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Wednesday, July 29, 2015

New Law: Requesting Accommodation Constitutes Protected Activity Under Fair Employment and Housing Act

In Rope v. Auto-Clor System of Washington, Inc. (2013) 220 Cal.App.4th 635 (discussed here), the plaintiff sued his former employer, alleging that it violated the Fair Employment and Housing Act (FEHA) by terminating him after he requested leave from work so that he could donate a kidney to his sister. The Court of Appeal held, among other things, that he could not state a retaliation cause of action under the FEHA because his request for leave did not constitute protected activity. 

On July 15, Governor Brown signed AB 987, reversing this holding. AB 987 adds sub-sections (l)(4) and (m)(2) to Government Code sections 12940, providing that a request for reasonable accommodation on the basis of religion or disability constitutes protected activity, regardless of whether the request was granted. 

AB 987 leaves the remainder of Rope intact.

The text of AB 987 is available here

Monday, July 27, 2015

New Law: Cheerleaders for Californai-Based Professional Sports Teams To Be Employees

Signed by Governor Brown on July 15, AB 202 adds Section 2754 to the Labor Code, providing that cheerleaders for California-based professional sports teams are employees, rather than independent contractors. The statute applies "for purposes of all of the provisions of state law that govern employment, including the Labor Code, the Unemployment Insurance Code, and the California Fair Employment and Housing Act." The new law goes into effect on January 1, 2016.

The text of the bill is available here.

Friday, July 24, 2015

Baker v. Microsoft: Ninth Circuit Addresses Effect of Prior Order Denying Class Certification in Related Matter

I didn't see this case when it came down in March, but the Court modified it a couple of weeks ago, so I'll discuss it now.

In 2007, purchasers of Microsoft Xbox 360 game consoles brought a putative class action, alleging design defects. Scratched Disc Litigation, 2009 WL 10219350. The judge in that case denied certification, finding that common issues did not predominate because most Xbox owners had not experienced the purported defect.

In Baker v. Microsoft Corporation, ___ F.3d ___ (9th Cir. 3/18/15, mod. 7/20/15), another group of Xbox owners brought another putative class action alleging the same design defects. The district court struck the plaintiffs' class allegations, finding that comity required deferral to the 2009 order denying certification. The Ninth Circuit denied the plaintiffs' petition for an interlocutory appeal, the parties stipulated to dismiss the case with prejudice, the district court approved the stipulation, and the plaintiffs appealed.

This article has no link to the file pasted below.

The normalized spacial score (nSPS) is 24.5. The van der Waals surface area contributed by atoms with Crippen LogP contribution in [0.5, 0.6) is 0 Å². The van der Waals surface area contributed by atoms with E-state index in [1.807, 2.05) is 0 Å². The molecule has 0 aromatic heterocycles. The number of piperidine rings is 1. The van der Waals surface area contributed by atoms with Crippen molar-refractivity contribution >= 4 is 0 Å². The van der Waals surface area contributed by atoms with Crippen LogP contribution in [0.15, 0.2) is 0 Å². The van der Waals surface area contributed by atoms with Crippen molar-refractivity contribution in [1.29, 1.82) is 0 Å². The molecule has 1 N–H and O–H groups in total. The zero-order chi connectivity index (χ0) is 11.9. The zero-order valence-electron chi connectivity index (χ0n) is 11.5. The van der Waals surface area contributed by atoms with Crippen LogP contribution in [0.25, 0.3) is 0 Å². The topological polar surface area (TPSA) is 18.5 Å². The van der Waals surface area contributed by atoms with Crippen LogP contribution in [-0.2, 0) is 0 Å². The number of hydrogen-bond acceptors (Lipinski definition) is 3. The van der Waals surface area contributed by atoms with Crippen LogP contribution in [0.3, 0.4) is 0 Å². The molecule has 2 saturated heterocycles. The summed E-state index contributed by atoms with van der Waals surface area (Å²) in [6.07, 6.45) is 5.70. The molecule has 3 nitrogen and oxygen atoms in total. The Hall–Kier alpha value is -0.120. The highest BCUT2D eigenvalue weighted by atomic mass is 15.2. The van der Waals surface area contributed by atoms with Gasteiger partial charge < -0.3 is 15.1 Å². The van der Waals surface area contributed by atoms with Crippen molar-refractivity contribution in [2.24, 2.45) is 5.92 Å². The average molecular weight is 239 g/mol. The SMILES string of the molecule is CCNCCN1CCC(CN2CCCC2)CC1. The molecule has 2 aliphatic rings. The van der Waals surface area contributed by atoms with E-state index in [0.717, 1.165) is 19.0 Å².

The Ninth Circuit reversed, holding as follows:

The Court had jurisdiction to hear the appeal, even though the parties stipulated to the dismissal. Absent a settlement, a stipulated dismissal "does not destroy the adversity in that judgment necessary to support an appeal."

The district court erred in striking the class allegations. In Wolin v. Jaguar Land Rover N. Am. LLC, 617 F.3d 1168 (9th Cir. 2010) (discussed here -- it's funny to look back at my old posts and see how bad they were!) the Court rejected "the notion that individual manifestations of a defect precluded resolution of the claims on a class-wide basis." As in Wolin, which controls the current case, questions regarding the Xbox's design and any breaches of warranty are common questions that are "susceptible to proof by generalized evidence and do not require proof of individual causation." The fact that individual class members may have suffered different damages would not affect class certification. Defendant's arguments on the merits are not relevant at the class certification stage. The Court did not hold that the class should be certified; it held only that the district court erred in striking the class allegations.

The opinion is here

Thursday, July 9, 2015

Henson v. C. Overaa & Company: Court Issues Decision Regarding Apprentices under Prevailing Wage Law

A quick one for the prevailing wage folks out there.

In Henson v. C. Overaa & Company (6/29/15) --- Cal.App.4th, the plaintiffs filed a class action, alleging that the defendant violated California's prevailing wage law by hiring construction craft laborer (laborer) apprentices instead of pipefitter apprentices to work on public works projects. The plaintiffs alleged that they lost wages and training as a result of this practice. The trial court granted summary judgment for the defendant, finding that the journeymen on the relevant projects were classified as laborers, and the law merely requires employers to hire apprentices who are in the same occupation as the journeymen on their projects. The plaintiffs asserted that the law requires contractors to select apprentices based not on their job title or union affiliation but the work processes on which they have been approved to train. The Court rejected this argument and affirmed the judgment for the employer.

The opinion is available here.

Wednesday, July 8, 2015

Pinela v. Neiman Marcus: Court Invalidates "Delegation Clause" Giving Arbitrator Right to Rule on Enforceability of Arbitration Clause; Finds Arbitration Clause Unconscionable

In Pinela v. Neiman Marcus Group, Inc. (6/29/15) --- Cal.App.4th ---, the plaintiffs brought a class and PAGA representative action alleging a number of wage and hour violations. The trial court granted the defendant's motion to compel arbitration, except as to the PAGA claims. The trial court later reconsidered and denied the motion, holding that the arbitration agreement was illusory. The Court of Appeal affirmed, holding as follows:

Under Code of Civil Procedure section 1008, a trial court may exercise its inherent discretion to reconsider any issue at any time, and the trial court maintained jurisdiction to reconsider the arbitration order, even after entering that order compelling arbitration.

Although the arbitration agreement delegated questions of its enforceability to the arbitrator, this clause did not satisfy the conditions required for a valid delegation clause. First, Peleg v. Neiman Marcus Group,Inc. (2012) 204 Cal.App.4th 1425, (discussed here) found that the same delegation clause did not "clearly and unmistakably delegate enforceability questions to the arbitrator," as required, because a second clause regarding severability provided that the court may decide the same issue. Second, the delegation clause was not irrevocable, as required, because "both the delegation provision and the Agreement as a whole are unconscionable" and therefore revocable.